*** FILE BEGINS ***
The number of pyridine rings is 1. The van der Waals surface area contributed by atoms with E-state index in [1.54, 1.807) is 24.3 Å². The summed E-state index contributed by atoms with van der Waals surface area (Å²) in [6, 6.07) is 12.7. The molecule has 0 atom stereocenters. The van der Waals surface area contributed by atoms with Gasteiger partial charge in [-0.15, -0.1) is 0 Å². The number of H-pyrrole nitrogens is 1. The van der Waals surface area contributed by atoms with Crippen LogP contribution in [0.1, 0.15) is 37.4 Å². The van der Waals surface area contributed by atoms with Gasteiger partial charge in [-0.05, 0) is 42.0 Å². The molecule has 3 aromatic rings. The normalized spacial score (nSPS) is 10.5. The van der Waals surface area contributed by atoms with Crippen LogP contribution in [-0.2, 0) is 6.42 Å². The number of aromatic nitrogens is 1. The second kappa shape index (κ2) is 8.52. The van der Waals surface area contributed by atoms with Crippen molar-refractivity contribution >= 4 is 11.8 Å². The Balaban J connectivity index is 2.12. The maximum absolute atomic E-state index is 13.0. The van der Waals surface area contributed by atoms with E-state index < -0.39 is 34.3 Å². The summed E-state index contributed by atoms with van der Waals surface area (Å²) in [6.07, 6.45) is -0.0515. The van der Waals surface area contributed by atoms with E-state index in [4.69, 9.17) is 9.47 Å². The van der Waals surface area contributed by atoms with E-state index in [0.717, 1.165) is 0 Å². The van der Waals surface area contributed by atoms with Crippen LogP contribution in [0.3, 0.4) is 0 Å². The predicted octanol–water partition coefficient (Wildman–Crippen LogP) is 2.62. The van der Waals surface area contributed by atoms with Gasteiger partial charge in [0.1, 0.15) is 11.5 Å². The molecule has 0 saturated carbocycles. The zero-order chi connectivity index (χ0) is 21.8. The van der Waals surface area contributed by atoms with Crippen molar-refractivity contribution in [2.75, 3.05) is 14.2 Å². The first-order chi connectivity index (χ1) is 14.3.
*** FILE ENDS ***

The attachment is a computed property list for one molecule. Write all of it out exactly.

The number of pyridine rings is 1. The van der Waals surface area contributed by atoms with E-state index in [1.54, 1.807) is 24.3 Å². The summed E-state index contributed by atoms with van der Waals surface area (Å²) in [6, 6.07) is 12.7. The molecule has 0 atom stereocenters. The van der Waals surface area contributed by atoms with Gasteiger partial charge in [-0.15, -0.1) is 0 Å². The number of H-pyrrole nitrogens is 1. The van der Waals surface area contributed by atoms with Crippen LogP contribution in [0.1, 0.15) is 37.4 Å². The van der Waals surface area contributed by atoms with Gasteiger partial charge in [-0.05, 0) is 42.0 Å². The molecule has 3 aromatic rings. The normalized spacial score (nSPS) is 10.5. The van der Waals surface area contributed by atoms with Crippen LogP contribution in [-0.2, 0) is 6.42 Å². The number of aromatic nitrogens is 1. The second kappa shape index (κ2) is 8.52. The van der Waals surface area contributed by atoms with Crippen molar-refractivity contribution >= 4 is 11.8 Å². The Balaban J connectivity index is 2.12. The maximum absolute atomic E-state index is 13.0. The van der Waals surface area contributed by atoms with E-state index < -0.39 is 34.3 Å². The summed E-state index contributed by atoms with van der Waals surface area (Å²) in [6.07, 6.45) is -0.0515. The van der Waals surface area contributed by atoms with E-state index in [4.69, 9.17) is 9.47 Å². The van der Waals surface area contributed by atoms with E-state index in [0.717, 1.165) is 0 Å². The van der Waals surface area contributed by atoms with Crippen LogP contribution in [0.3, 0.4) is 0 Å². The predicted octanol–water partition coefficient (Wildman–Crippen LogP) is 2.62. The van der Waals surface area contributed by atoms with Gasteiger partial charge in [0.1, 0.15) is 11.5 Å². The molecule has 0 saturated carbocycles. The zero-order chi connectivity index (χ0) is 21.8. The van der Waals surface area contributed by atoms with Crippen molar-refractivity contribution in [2.75, 3.05) is 14.2 Å². The first-order chi connectivity index (χ1) is 14.3.